A spokesperson at the secretary of state’s office said it might beÂ possible to post an initiative petition on the Internet for a voter to print out, sign, and physically return to the initiativeâs proponents, as long as it meets all the statutory requirements of an initiative petition that is circulated in person.Â
However, it is not legal under the California Elections CodeÂ for voters to sign a petition “on the Internet” using a digital signature and transmit the petition to the proponents by way of e-mail or other electronic device.Â Â Â
Insurers Blame Rising Medical Costs
Officials at Anthem Blue Cross and WellPoint, Anthem’s corporate parent, referred questions to the California Association of Health Plans, a trade group representing insurers, including Anthem.
“With medical costs growing two to three times faster than the economy, rate regulation does nothing to improve health care affordability,” said Charles Bacchi, executive vice president of the association.
“In these difficult economic times, people are struggling to pay for many of life’s necessities.Â If we want to ensure everyone has quality health care coverage, we must focus on the biggest drivers of health care costs — the skyrocketing cost of medical care,” Bacchi said.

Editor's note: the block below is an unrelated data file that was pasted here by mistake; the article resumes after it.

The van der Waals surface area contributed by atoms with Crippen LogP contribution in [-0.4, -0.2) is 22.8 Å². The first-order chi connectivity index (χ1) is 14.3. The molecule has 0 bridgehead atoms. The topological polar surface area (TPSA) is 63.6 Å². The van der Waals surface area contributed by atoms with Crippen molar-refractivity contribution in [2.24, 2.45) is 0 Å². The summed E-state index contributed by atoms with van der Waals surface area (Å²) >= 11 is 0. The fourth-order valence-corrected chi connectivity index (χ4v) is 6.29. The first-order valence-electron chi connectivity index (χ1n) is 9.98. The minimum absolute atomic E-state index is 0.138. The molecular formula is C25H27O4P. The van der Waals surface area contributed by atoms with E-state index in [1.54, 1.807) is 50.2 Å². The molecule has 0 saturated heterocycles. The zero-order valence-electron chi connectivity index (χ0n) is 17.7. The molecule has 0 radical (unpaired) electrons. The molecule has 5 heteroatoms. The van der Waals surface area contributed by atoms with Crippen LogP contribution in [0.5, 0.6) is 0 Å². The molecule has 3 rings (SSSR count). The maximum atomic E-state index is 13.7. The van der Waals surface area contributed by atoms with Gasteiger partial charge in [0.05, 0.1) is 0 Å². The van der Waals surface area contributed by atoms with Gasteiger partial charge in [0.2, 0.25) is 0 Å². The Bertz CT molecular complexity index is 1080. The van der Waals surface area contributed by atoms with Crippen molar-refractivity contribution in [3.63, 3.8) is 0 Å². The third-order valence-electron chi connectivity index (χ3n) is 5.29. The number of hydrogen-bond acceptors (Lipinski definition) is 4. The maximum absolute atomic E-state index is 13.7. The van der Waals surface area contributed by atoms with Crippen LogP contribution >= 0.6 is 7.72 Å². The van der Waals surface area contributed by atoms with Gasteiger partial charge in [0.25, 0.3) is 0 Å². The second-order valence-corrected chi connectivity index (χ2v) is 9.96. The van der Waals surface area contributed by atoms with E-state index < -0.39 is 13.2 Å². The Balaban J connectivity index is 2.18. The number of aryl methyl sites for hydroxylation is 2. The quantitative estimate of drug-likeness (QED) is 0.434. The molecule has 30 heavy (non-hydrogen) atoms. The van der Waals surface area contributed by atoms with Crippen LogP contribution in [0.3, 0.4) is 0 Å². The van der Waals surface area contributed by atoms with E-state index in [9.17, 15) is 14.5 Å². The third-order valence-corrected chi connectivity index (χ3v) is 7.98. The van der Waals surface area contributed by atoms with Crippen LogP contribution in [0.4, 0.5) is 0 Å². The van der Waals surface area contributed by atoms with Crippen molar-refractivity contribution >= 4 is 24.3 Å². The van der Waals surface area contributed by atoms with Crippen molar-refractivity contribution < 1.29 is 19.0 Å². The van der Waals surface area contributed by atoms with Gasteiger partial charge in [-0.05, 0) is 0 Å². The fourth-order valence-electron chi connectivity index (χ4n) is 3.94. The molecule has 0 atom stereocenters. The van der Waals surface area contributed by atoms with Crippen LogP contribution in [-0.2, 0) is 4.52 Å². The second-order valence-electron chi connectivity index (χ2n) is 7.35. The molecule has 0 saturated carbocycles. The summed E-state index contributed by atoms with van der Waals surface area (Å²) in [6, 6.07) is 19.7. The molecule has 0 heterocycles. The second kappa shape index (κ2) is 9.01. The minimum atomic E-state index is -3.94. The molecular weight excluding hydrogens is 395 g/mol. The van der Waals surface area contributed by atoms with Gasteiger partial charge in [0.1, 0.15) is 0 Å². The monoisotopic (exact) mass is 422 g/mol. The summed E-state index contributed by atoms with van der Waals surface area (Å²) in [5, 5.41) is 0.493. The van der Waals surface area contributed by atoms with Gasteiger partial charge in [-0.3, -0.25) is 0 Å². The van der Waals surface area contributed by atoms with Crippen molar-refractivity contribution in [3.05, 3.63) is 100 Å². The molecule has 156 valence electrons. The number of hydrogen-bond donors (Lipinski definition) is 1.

WellPoint and other insurers say the individual market is especially expensive now because younger, healthier members tend to reduce coverage or drop it all together during economic hard times, leaving older, more expensive members as a higher percentage of the insurance pool. WellPoint officials said the company lost money in the individual market last year in California.
Overall, WellPoint posted $2.7 billion in profit in the last quarter of 2009.
Another Legislative Stab at Regulation
Assembly member Dave Jones (D-Sacramento), chair of the Assembly Health Committee and a candidate for state insurance commissioner, has twice introduced legislation to make California a prior-approval state. He plans to do it again.
He said he’ll soon introduce a bill requiring insurers and HMOs to get prior approval for rate hikes from the Department of Managed Health Care or the Department of Insurance. Although Jones, like many legislators, would prefer a single payer plan, he says interim rules like this are needed as the slow march toward reform continues.
Hearings and Investigations
Anthem’s rate hikes sparked several hearings and investigations getting under way this week in Sacramento and Washington, D.C., including:
- Assembly member Jones scheduled a legislative hearing on health insurance rate increases “to assist the Legislature in determining what policy response is needed to protect Californians from rate hikes like the 39% increases announced by Anthem Blue Cross.” Jones invited Leslie Margolin, president of Anthem Blue Cross, and other insurance industry representatives.
- Rep. Henry Waxman (D-Calif.), chairman of the House Committee on Energy and Commerce, has launched an investigation of WellPoint’s business practices. He asked company representatives to provide expenses, claims data and correspondence — including internal e-mails — about rate increases.Â A congressional hearing on the matter is scheduled this week.
- Sen. Dianne Feinstein (D-Calif.) plans to introduce legislation this week that would expand federal authority over health insurance premiums. Her bill would allow the secretary of HHS to review, modify or deny “unjustified” increases in file and use states such as California.